A few months after the competition, in August of 2002, Italian police arrested an ethnic-Uzbek Russian mafia figure on allegations that he used bribes to fix Olympic skating events.

U.S. prosecutors alleged that Alimzhan Tokhtakhounov conspired to have Russian and French judges award gold medals to each other's teams.

"The disclosures reignited the international controversy that flared in February, when a French skating judge said she was pressured to cast a deciding vote for a gold medal in pairs skating to the Russian team, even though many experts believed the Canadian pair of Jamie Sale and David Pelletier had deserved to win," the Los Angeles Times reported.

American prosecutors alleged that Tokhtakhounov's motivation for fixing the events was to curry favor with the French skating team that he could parlay into an extension of his French visa.

Usually the goal in Olympic jury rigging is more sweeping than something as mundane as obtaining a visa extension.

The Soviet Union, and Russia after the break-up of the USSR, have used Olympic victories as propaganda tools as a way to try to show the world the superiority of their systems.

Sometimes jury rigging in the former Soviet Union is so blatant that it's almost comical.

That was the case in the 2006 Mrs. World competition in St. Petersburg, Russia.

The first thing that occurred to stack the deck in favor of the Russian competitor was that Russian immigration officials refused to grant visas to 20 of the competitors from other countries.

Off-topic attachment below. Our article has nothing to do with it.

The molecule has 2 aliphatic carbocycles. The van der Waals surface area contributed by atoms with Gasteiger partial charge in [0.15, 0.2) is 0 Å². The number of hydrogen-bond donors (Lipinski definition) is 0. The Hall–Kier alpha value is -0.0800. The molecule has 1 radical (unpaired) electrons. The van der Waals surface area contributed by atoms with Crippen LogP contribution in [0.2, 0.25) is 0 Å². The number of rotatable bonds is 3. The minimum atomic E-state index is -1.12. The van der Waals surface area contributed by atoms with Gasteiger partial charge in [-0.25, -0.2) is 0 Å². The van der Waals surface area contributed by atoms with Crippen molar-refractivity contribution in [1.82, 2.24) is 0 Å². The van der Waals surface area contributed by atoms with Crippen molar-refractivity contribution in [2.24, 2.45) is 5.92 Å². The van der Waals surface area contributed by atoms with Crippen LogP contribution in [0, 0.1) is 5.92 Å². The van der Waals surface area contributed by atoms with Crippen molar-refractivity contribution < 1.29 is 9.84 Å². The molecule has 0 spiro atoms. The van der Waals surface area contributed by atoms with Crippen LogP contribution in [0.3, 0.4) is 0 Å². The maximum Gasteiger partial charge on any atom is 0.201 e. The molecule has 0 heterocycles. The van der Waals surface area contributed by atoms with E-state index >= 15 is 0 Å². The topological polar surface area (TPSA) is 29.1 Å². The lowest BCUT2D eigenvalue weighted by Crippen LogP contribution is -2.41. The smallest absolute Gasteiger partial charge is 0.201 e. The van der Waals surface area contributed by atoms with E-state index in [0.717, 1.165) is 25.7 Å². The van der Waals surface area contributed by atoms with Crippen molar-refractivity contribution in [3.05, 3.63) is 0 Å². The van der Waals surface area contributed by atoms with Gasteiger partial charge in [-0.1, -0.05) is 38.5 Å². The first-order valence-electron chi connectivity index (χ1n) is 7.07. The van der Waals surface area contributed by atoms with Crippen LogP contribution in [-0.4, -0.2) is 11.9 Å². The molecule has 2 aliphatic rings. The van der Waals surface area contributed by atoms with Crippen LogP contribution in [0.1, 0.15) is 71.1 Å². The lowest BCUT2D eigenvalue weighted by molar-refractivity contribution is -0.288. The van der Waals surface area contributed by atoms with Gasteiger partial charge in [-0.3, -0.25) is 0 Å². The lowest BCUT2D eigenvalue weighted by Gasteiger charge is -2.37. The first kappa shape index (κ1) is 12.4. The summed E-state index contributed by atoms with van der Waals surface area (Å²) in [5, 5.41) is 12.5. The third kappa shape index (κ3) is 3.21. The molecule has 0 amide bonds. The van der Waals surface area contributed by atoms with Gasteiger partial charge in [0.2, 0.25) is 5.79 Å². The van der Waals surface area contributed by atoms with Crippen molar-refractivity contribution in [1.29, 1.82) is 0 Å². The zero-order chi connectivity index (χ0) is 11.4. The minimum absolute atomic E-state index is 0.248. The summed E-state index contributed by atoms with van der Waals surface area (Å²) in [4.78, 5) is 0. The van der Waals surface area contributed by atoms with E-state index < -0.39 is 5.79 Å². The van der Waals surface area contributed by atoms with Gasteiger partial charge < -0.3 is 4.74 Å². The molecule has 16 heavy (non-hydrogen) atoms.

Thirty-six of the 37 competitors who were allowed to show up didn't realize until the end that they had had no chance to win the crown.

When the smoke cleared, the winner was Russian ballerina Sofia Arzhakovskaya, who was by far the youngest contestant at only 18 years of age.

Her husband, 50-year-old Sergei Veremeenko, co-owner of the Russki Ugol mining company, had obviously plunked down a hefty chunk of money to stay on the good side of his beautiful young wife.

When other contestants asked the jury chair, David Marmell, how much Veremeenko had given him to rig the competition, Marmell tried to joke it off, saying he had needed a "couple of bucks."

Marietta Shipindell, the 2005 Mrs. World, was one of those who failed to see the humor in it. She vowed that she would do everything she could to make sure Russia never got the competition again.

Although the jury rigging shocked those contestants who were from outside the former Soviet Union, it didn't shock those living in the region. That's because fixing beauty pageants is common there.

Why would you pay a bribe to assure your girlfriend or daughter a beauty crown?

In some cases, it's a simple matter of a briber trying to make a loved one happy.

Beauty-pageant victories offer payoffs far beyond feel-good rewards, however: A crown can open the door to a lucrative acting or music career.

Those of us who live in the former Soviet Union know from hard experience that in any given competition in the region -- academic, music, sport, beauty or whatever -- the fix may be in.

So we've learned to take competition outcomes with a grain of salt.

If you're coming in from outside to take part in a competition in the region, I have a simple piece of advice for you: Buyer beware.

Armine Sahakyan is a human rights activist based in Armenia. A columnist with the Kyiv Post and a blogger with The Huffington Post, she writes on human rights and democracy in Russia and the former Soviet Union. Follow her on Twitter at: www.twitter.com/ArmineSahakyann